Figure 2. Sphingolipid metabolism. Ceramide is a key molecule in sphingolipid metabolism. The main bioactive sphingolipids: ceramide, sphingosine, sphingosine 1-phosphate, ceramide-1-phosphate play an important role in cell signaling.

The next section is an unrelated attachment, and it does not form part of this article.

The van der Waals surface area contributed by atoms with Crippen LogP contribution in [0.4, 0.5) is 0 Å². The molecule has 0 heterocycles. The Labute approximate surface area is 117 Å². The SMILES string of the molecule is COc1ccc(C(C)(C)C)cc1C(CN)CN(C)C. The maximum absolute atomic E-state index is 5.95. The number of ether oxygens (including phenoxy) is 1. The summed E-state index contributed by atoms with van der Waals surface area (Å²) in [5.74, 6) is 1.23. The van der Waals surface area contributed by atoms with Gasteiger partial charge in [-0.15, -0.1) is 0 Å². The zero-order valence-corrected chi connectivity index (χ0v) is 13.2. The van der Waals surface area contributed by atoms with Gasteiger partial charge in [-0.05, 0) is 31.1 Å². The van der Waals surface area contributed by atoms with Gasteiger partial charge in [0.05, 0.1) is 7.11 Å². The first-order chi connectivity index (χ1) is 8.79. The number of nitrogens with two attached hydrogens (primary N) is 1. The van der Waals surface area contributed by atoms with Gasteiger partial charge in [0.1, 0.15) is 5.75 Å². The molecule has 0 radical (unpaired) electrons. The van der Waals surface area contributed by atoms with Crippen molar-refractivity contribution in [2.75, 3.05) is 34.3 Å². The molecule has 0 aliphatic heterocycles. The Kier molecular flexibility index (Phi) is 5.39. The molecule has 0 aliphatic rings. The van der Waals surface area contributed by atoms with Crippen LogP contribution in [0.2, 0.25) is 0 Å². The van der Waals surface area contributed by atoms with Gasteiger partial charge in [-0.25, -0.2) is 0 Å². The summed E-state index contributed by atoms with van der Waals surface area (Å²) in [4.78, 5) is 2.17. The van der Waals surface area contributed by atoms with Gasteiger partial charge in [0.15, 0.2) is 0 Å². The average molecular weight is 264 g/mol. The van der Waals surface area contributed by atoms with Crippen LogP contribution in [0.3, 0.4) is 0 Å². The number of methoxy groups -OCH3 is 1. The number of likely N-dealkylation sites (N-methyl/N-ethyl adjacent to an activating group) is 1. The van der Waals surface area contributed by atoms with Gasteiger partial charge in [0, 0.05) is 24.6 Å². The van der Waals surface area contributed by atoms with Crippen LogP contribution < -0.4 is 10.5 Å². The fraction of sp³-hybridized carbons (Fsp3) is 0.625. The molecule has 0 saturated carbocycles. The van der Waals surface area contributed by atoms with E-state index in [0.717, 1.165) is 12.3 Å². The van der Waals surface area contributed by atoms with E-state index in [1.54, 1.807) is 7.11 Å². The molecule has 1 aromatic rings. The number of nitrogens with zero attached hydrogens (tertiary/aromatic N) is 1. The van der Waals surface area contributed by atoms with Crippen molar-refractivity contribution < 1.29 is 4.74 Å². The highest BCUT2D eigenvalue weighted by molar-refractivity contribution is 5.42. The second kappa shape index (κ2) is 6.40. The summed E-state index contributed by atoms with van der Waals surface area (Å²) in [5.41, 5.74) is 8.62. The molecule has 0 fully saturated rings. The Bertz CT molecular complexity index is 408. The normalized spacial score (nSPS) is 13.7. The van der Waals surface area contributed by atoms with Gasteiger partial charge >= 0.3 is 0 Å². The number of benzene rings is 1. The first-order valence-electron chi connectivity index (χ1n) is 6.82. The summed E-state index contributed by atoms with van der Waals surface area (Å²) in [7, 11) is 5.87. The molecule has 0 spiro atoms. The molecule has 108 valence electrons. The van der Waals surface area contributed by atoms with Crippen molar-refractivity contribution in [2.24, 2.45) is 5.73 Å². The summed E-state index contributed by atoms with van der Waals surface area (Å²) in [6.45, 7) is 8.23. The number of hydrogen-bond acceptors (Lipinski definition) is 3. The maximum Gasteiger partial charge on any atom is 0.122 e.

Nuclear magnetic resonance spectroscopy has demonstrated a relation among intramyocellular irregularity of lipid metabolism and triglyceride level with whole-body insulin resistance in overweight patients and those with type 2 diabetes (20). Excess of fatty acids is stored in adipocytes to support energy during fasting periods. After exceeding the buffering capacity of adipose tissue, neutral lipids accumulate in nonadipose tissues such as liver, heart, pancreas, and skeletal muscle, inducing organ dysfunction called lipotoxicity (Figure 1). This anomaly increases the probability of the onset of two molecular pathogenesis responsible for the persistent hyperglycemia observed in T2DM like the progressive decrease in function and the mass of pancreatic β-cells (21). Muscle tissue adjusts to increased clearance of free fatty acids (FFA) from the circulation and lipids begin to accumulate in skeletal muscle. It is likely that a significant uptake of FFA by muscle may be the result of increased mRNA expression for the CD36/FAT transporter and the acyl-CoA synthetase. Furthermore, intramyocellular lipids levels were more effective in the prognosis of insulin resistance than were other predictors of obesity (e.g., waist-to-hip ratio, body mass index (BMI), and body fat percentage) (22, 23). Moreover, LCACoA through inhibition of hexokinase (24), pyruvate dehydrogenase and glycogen synthase activity (25), decrease the insulin signaling. LCACoA also disrupt muscle glucose utilization by stimulation of PKC isoenzymes which activate serine/threonine phosphorylation of the insulin receptor or insulin receptor substrate 1 (IRS-1) (26). Moreover, palmitoyl-CoA inhibits mitochondrial adenine nucleotide translocator, resulting in the greater formation of reactive oxygen species (27). It was shown that muscle insulin resistance arises from impaired mitochondrial uptake and oxidation of fatty acids (28). Excessive supply of nutrients circulating in the blood and their uptake by the cells increase the rate of cell metabolism (described as metabolic overload), impair the activity of mitochondrial and endoplasmic reticulum-associated enzymes, decrease the accumulation of acetyl coenzyme A in cells, and inhibit glycolysis by suppressing the activity of key enzymes in the Krebs cycle (29).